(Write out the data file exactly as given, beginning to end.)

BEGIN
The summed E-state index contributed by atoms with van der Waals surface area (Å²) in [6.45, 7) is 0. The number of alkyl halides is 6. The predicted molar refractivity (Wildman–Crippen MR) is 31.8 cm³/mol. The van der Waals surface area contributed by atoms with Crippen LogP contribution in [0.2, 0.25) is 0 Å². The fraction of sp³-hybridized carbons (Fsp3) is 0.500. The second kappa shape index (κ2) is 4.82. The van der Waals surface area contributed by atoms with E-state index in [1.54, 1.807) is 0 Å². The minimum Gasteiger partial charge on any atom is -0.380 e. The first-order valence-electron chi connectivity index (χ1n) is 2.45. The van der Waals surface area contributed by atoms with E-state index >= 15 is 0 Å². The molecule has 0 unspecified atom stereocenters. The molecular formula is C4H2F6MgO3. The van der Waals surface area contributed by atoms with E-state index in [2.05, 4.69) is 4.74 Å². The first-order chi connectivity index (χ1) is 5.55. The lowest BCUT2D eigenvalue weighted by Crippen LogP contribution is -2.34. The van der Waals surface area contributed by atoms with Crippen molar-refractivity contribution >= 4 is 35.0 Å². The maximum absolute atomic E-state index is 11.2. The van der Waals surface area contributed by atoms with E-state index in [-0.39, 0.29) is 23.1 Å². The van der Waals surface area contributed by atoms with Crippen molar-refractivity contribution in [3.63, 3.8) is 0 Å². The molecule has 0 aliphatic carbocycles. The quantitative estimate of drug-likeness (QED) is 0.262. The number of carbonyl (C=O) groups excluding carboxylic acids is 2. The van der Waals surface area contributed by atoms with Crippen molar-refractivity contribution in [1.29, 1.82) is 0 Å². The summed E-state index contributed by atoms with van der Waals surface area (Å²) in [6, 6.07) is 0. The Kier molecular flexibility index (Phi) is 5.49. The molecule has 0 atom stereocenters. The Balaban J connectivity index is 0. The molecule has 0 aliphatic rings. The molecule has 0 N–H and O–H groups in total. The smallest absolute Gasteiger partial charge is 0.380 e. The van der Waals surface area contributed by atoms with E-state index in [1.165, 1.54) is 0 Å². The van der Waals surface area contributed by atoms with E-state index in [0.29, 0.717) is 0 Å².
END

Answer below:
The summed E-state index contributed by atoms with van der Waals surface area (Å²) in [6.45, 7) is 0. The number of alkyl halides is 6. The predicted molar refractivity (Wildman–Crippen MR) is 31.8 cm³/mol. The van der Waals surface area contributed by atoms with Crippen LogP contribution in [0.2, 0.25) is 0 Å². The fraction of sp³-hybridized carbons (Fsp3) is 0.500. The second kappa shape index (κ2) is 4.82. The van der Waals surface area contributed by atoms with E-state index in [1.54, 1.807) is 0 Å². The minimum Gasteiger partial charge on any atom is -0.380 e. The first-order valence-electron chi connectivity index (χ1n) is 2.45. The van der Waals surface area contributed by atoms with E-state index >= 15 is 0 Å². The molecule has 0 unspecified atom stereocenters. The molecular formula is C4H2F6MgO3. The van der Waals surface area contributed by atoms with E-state index in [2.05, 4.69) is 4.74 Å². The first-order chi connectivity index (χ1) is 5.55. The lowest BCUT2D eigenvalue weighted by Crippen LogP contribution is -2.34. The van der Waals surface area contributed by atoms with Crippen molar-refractivity contribution >= 4 is 35.0 Å². The maximum absolute atomic E-state index is 11.2. The van der Waals surface area contributed by atoms with E-state index in [-0.39, 0.29) is 23.1 Å². The van der Waals surface area contributed by atoms with Crippen molar-refractivity contribution in [3.63, 3.8) is 0 Å². The molecule has 0 aliphatic carbocycles. The quantitative estimate of drug-likeness (QED) is 0.262. The number of carbonyl (C=O) groups excluding carboxylic acids is 2. The van der Waals surface area contributed by atoms with Crippen molar-refractivity contribution in [1.29, 1.82) is 0 Å². The summed E-state index contributed by atoms with van der Waals surface area (Å²) in [6, 6.07) is 0. The Kier molecular flexibility index (Phi) is 5.49. The molecule has 0 atom stereocenters. The Balaban J connectivity index is 0. The molecule has 0 aliphatic rings. The molecule has 0 N–H and O–H groups in total. The smallest absolute Gasteiger partial charge is 0.380 e. The van der Waals surface area contributed by atoms with E-state index in [1.165, 1.54) is 0 Å². The van der Waals surface area contributed by atoms with E-state index in [0.29, 0.717) is 0 Å².